Kate Winslet and Guy Pearce traded accolades backstage after their respective “Mildred Pierce” wins — and after Pearce talked, during his acceptance speech, about the joy of doing lovemaking scenes with the Oscar-winning actress. 

Her response to that?  “I’m thrilled.  I had a crush on Guy Pearce since I was 11 years old.  So to even stand in the same room with him was thrilling to me.  And to hear him say that onstage tonight was even more of a thrill.”

Legendary filmmaker Martin Scorsese, who won for directing “Boardwalk Empire,” said that he approached that HBO drama as if it was a long movie.  He talked about the freedom of long-form TV storytelling, comparing it to Victorian novels by Dickens and others that were actually written in serial form.   He also compared “Boardwalk Empire” to old Hollywood gangster movies, saying that eople are fascinated with watching these kinds of criminals rise to power, “but you want to see them fall.”  

It was a big night of celebration, of course, for repeat winners “Mad Men” and “Modern Family,” and the show teams came backstage feeling festive. 

“Modern Family” producer Steve Levitan — who talked in his acceptance speech about a real-life gay couple thanking him for the show making people more tolerant — said he’d been thinking about what he’d like to say for a couple of days before the show.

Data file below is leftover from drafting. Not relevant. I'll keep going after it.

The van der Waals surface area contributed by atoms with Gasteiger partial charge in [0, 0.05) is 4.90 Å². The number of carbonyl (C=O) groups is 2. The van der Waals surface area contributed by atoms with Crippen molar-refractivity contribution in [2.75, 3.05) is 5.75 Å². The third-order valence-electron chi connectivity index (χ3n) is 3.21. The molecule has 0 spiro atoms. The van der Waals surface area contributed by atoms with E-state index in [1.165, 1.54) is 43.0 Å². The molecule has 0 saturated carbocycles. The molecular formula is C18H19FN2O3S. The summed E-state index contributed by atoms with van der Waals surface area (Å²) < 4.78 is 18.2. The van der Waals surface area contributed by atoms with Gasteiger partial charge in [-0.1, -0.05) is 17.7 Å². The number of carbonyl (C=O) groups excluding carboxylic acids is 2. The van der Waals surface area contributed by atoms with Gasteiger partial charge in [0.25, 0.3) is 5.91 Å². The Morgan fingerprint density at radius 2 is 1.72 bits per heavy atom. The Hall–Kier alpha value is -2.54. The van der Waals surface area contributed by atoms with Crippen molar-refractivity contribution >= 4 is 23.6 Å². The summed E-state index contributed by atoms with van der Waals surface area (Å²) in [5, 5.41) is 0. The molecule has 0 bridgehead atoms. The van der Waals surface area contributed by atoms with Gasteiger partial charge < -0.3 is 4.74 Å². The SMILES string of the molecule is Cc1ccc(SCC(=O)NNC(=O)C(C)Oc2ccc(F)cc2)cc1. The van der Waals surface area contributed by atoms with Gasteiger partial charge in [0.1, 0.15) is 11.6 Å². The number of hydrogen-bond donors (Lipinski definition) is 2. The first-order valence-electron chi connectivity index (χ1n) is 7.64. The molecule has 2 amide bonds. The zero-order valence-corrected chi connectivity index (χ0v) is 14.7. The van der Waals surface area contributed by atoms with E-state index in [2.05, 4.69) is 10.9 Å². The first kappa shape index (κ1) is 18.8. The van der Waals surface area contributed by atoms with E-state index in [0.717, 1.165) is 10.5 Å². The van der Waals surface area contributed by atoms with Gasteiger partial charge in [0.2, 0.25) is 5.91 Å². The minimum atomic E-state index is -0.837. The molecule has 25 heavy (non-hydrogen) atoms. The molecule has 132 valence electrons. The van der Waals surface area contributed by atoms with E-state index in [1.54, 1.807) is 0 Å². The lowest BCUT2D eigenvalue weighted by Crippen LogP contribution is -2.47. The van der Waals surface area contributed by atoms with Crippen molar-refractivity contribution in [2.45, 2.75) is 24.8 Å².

Individual winners Ty Burrell and Julie Bowen were asked about conservative America’s reaction to the show’s gay couple, played by Eric Stonestreet and Jesse Tyler Ferguson.   Burrell said, “I don’t know about it in opposition to conservative America, but it feels very good to be on a show that seems to be slowly changing a lot of minds.”  And Bowen said, “It’s absurd that it’s even an issue, but since it is, I’m glad the show is changing people’s minds.”


Steven Weber Compares ‘Happy Town’ to ‘Dark Underbelly of the United States’

Steven Weber NBC Photo

With ABC’s new “Happy Town” wreaking its own brand of havoc on Minnesota’s friendly image, Steven Weber makes it clear he knows that the real Land of 10,000 Lakes is “a lovely place.  I don’t think they’ll take the show personally,” he adds, smiling.  “Certainly people could ascribe all sorts of meaning to it as a metaphor – as the dark underbelly of the United States, for instance.”